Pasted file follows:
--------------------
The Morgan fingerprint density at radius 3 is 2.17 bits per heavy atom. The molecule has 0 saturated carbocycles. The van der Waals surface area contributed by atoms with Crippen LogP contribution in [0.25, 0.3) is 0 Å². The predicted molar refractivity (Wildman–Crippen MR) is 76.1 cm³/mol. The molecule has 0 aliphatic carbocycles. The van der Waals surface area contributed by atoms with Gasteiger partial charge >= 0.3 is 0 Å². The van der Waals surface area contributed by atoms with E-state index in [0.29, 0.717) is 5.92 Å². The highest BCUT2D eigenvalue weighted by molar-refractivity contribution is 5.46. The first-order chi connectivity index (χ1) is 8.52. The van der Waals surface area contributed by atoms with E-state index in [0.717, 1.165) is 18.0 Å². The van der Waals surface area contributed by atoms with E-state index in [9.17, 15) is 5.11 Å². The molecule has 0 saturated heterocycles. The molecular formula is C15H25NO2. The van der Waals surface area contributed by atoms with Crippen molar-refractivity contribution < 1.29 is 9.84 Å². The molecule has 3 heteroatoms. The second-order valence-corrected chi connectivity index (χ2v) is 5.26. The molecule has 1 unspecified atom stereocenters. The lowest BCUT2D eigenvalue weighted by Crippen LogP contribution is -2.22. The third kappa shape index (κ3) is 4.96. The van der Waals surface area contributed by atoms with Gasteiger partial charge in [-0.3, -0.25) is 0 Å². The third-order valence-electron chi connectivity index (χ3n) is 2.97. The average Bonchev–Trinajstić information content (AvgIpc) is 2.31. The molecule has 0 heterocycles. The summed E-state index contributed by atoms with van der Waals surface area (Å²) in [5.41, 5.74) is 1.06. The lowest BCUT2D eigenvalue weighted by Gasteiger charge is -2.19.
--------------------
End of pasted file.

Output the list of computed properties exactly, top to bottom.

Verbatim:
The Morgan fingerprint density at radius 3 is 2.17 bits per heavy atom. The molecule has 0 saturated carbocycles. The van der Waals surface area contributed by atoms with Crippen LogP contribution in [0.25, 0.3) is 0 Å². The predicted molar refractivity (Wildman–Crippen MR) is 76.1 cm³/mol. The molecule has 0 aliphatic carbocycles. The van der Waals surface area contributed by atoms with Gasteiger partial charge >= 0.3 is 0 Å². The van der Waals surface area contributed by atoms with E-state index in [0.29, 0.717) is 5.92 Å². The highest BCUT2D eigenvalue weighted by molar-refractivity contribution is 5.46. The first-order chi connectivity index (χ1) is 8.52. The van der Waals surface area contributed by atoms with E-state index in [0.717, 1.165) is 18.0 Å². The van der Waals surface area contributed by atoms with E-state index in [9.17, 15) is 5.11 Å². The molecule has 0 saturated heterocycles. The molecular formula is C15H25NO2. The van der Waals surface area contributed by atoms with Crippen molar-refractivity contribution < 1.29 is 9.84 Å². The molecule has 3 heteroatoms. The second-order valence-corrected chi connectivity index (χ2v) is 5.26. The molecule has 1 unspecified atom stereocenters. The lowest BCUT2D eigenvalue weighted by Crippen LogP contribution is -2.22. The third kappa shape index (κ3) is 4.96. The van der Waals surface area contributed by atoms with Gasteiger partial charge in [-0.3, -0.25) is 0 Å². The third-order valence-electron chi connectivity index (χ3n) is 2.97. The average Bonchev–Trinajstić information content (AvgIpc) is 2.31. The molecule has 0 heterocycles. The summed E-state index contributed by atoms with van der Waals surface area (Å²) in [5.41, 5.74) is 1.06. The lowest BCUT2D eigenvalue weighted by Gasteiger charge is -2.19.